Does a Slideshow Show Too Much? In re Klopfenstein Revisited
In re Lister, the Federal Circuit repeatedly cited In re Klopfenstein, 380 F.3d 1345 (Fed. Cir. 2004) (link below), a decision that held that a poster presentation that was available for viewing at a meeting for 2-3 days was a “printed publication” under 102(b). This decision has lots of interesting dicta that indicates, for example, that a slideshow with an oral presentation would not necessarily be considered a “printed publication” if no printed copies were available since the slides were only transiently visible. A thesis defense per se would also not be considered a printed publication. Even the brief display of a poster may not qualify as a printed publication, and presentation of the poster at a meeting with a non-copying notice may have disqualified the poster as a printed publication.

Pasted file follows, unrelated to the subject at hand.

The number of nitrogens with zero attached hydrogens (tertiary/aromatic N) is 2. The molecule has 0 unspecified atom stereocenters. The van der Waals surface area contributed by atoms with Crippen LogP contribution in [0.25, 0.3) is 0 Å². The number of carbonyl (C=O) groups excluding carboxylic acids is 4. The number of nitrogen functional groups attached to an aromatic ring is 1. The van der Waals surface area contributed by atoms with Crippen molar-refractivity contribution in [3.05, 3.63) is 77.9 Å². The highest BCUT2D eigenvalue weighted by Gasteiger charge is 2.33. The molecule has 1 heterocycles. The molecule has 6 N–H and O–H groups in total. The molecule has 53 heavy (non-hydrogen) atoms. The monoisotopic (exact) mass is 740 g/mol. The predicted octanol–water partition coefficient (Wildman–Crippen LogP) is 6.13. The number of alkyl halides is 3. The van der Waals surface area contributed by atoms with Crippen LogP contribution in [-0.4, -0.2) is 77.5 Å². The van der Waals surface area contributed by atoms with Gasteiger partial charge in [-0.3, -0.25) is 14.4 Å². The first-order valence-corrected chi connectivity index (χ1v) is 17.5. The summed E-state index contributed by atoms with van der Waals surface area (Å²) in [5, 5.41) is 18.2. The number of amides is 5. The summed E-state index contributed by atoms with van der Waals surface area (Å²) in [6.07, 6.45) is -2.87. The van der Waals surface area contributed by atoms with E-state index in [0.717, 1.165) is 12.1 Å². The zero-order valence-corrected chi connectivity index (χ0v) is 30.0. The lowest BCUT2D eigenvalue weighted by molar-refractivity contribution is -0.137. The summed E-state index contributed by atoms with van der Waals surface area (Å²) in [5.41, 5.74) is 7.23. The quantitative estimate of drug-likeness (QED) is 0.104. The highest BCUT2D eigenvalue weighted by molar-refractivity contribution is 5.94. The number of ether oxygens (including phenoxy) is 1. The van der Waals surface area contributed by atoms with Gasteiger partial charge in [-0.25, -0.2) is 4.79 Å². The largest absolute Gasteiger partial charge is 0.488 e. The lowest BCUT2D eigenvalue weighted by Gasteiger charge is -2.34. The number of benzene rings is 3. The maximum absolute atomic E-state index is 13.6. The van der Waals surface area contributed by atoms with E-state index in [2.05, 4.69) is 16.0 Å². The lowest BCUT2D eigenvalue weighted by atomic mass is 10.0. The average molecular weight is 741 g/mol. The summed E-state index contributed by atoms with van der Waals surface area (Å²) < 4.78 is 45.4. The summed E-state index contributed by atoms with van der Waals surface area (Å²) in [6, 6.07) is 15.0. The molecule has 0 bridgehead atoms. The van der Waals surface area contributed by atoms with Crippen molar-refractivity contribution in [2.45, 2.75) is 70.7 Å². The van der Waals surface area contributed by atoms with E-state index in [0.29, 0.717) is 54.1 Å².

So if “your professor” tells you that he or she disclosed the invention in a slideshow or a poster at a scientific meeting, don’t assume that all rights are gone, or even that absolute novelty has been lost abroad. I spoke to a UK associate some years ago who told me that the burden of proof imposed by the court on a defendant who tries to rely on an oral presentation or slideshow as novelty-destroying is extremely high. (I won’t go into detail here, since associates may well differ on this point, and you should contact your own, of course.) ‘Nuff said!